Please explain me, what is the difference between: sudo su "username" vs. su "username"

Which has higher privileges? If I log into root with sudo su "username", I am root for one command only? So it can be that the beginning of the script works fine, but the rest doesn't? So in this case su "username" is suggested, because it has higher privileges? Please explain me the difference between the 2 commands, thank you.

1 Answer 1


Here are the differences:

  • su <someuser> starts a shell for user someuser. Unless you're root, you'll be asked the password for someuser.
  • su (without username) start a shell for user root (after asking for the root password).
  • sudo asks for your password and (assuming you have sudo rights) executes a command with root privileges (sudo reboot asks for your password and reboots the computer).
  • sudo su <somesuer> executes su with root privileges. So it doesn't ask for someuser's password. It will however ask for your password to verify your sudo rights. After that it will start a shell for user someuser.

In terms of privileges, there is no difference for the shell that is opened by sudo su <someuser> or by su <someuser>. This isn't a security issue, as the shell process can't escalate to the privileges of the parent process.

You can see the difference if you look at the process tree. sudo su <someuser> shows (assuming bash):


While su <someuser> shows:


Your next question is probably how to pass a password in an unattended script, which doesn't require user input. I think there are two options:

  • Run the script from cron (or any variant thereof) and run it as root
  • Run the script from your own account and use the -S option of sudo like this: echo <yourpassword> | sudo -S su -l <someuser> or even better: echo <yourpassword> | sudo -S su -l <someuser> -c '<somecommand>'. Make sure the script is only readable by yourself, as your password is in it. More indirectly, you can store your password in a file and cat it to sudo. Then your script can be readable, but your password file can't be.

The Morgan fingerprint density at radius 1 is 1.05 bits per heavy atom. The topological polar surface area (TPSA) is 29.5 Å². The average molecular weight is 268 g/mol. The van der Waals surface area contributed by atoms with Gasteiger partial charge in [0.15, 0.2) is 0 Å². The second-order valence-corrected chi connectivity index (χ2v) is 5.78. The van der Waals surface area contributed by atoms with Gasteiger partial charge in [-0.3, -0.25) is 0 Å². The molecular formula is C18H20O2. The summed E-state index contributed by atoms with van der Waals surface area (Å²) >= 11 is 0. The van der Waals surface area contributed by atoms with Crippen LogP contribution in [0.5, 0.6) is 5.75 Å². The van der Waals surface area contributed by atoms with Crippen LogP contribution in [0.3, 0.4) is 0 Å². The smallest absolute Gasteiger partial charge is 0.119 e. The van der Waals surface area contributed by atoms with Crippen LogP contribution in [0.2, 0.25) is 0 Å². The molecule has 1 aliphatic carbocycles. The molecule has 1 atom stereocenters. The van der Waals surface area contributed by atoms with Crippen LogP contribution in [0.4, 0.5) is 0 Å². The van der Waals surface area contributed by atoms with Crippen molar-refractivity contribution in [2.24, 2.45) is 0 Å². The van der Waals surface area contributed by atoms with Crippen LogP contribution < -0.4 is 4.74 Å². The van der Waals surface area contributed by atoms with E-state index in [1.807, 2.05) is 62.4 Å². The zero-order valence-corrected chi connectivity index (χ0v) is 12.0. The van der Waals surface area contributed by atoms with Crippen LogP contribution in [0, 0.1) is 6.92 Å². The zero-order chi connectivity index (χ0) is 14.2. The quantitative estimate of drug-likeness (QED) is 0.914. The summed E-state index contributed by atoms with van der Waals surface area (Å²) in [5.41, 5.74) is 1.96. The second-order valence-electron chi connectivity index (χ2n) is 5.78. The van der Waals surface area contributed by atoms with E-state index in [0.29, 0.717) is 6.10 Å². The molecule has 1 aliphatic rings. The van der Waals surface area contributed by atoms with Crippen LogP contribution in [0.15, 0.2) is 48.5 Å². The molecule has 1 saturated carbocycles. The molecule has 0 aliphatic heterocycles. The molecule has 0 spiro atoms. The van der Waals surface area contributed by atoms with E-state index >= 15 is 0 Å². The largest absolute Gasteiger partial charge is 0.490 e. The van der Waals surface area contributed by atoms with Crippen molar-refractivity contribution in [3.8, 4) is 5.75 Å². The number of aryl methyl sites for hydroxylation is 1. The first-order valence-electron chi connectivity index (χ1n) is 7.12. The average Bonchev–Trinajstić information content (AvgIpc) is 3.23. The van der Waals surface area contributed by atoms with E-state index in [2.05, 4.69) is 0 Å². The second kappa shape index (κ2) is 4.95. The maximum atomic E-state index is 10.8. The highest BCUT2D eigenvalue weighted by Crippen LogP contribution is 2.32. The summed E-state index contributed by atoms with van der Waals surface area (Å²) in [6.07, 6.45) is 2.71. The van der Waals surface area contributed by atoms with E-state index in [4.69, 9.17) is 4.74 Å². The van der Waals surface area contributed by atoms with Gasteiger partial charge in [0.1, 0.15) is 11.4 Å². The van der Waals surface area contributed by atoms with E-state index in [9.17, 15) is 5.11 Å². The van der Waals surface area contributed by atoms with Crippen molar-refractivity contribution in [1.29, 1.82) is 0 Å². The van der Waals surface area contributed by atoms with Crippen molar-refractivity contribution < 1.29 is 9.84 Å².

• 2
    When you're starting a shell as a different user, it's useful to use the command su - <someuser>. That will load all that user's normal environment. There might be times you don't want that, but if you're trying to troubleshoot a problem a user is having, having his/her environment just like they normally have can be handy.
    – unkilbeeg
    Oct 24, 2014 at 18:48
  • But as I understood, if I want to start a shell as a different user, there is no significant difference between su <someuser> and sudo su <someuser>. Both commands give you the same privileges. So my script.sh should run successfully in both cases. Or is there any difference? Can it be that script runs successfully with su <someuser> but don't with sudo su <someuser>?
    – Peter
    Oct 24, 2014 at 19:26
  • Yes. sudo asks for your password. If it doesn't get one, it exits. So, use su instead of sudo su. Sudo su doesn't add anything.
    – agtoever
    Oct 24, 2014 at 19:31
  • 1
    The difference is that you do not need to know <someuser>'s password if you have root privileges, which sudo su gives you. To use su without sudo you need to know the user's password. Once logged on the environment is the same. If you can't run sudo, but know the root password, you can use su then su <someuser> and this will again allow you to log on as <someuser> without knowing his/her password.
    – AFH
    Oct 24, 2014 at 20:56
  • @AFH: absolutely true. I'll add that to the answer.
    – agtoever
    Oct 25, 2014 at 9:15

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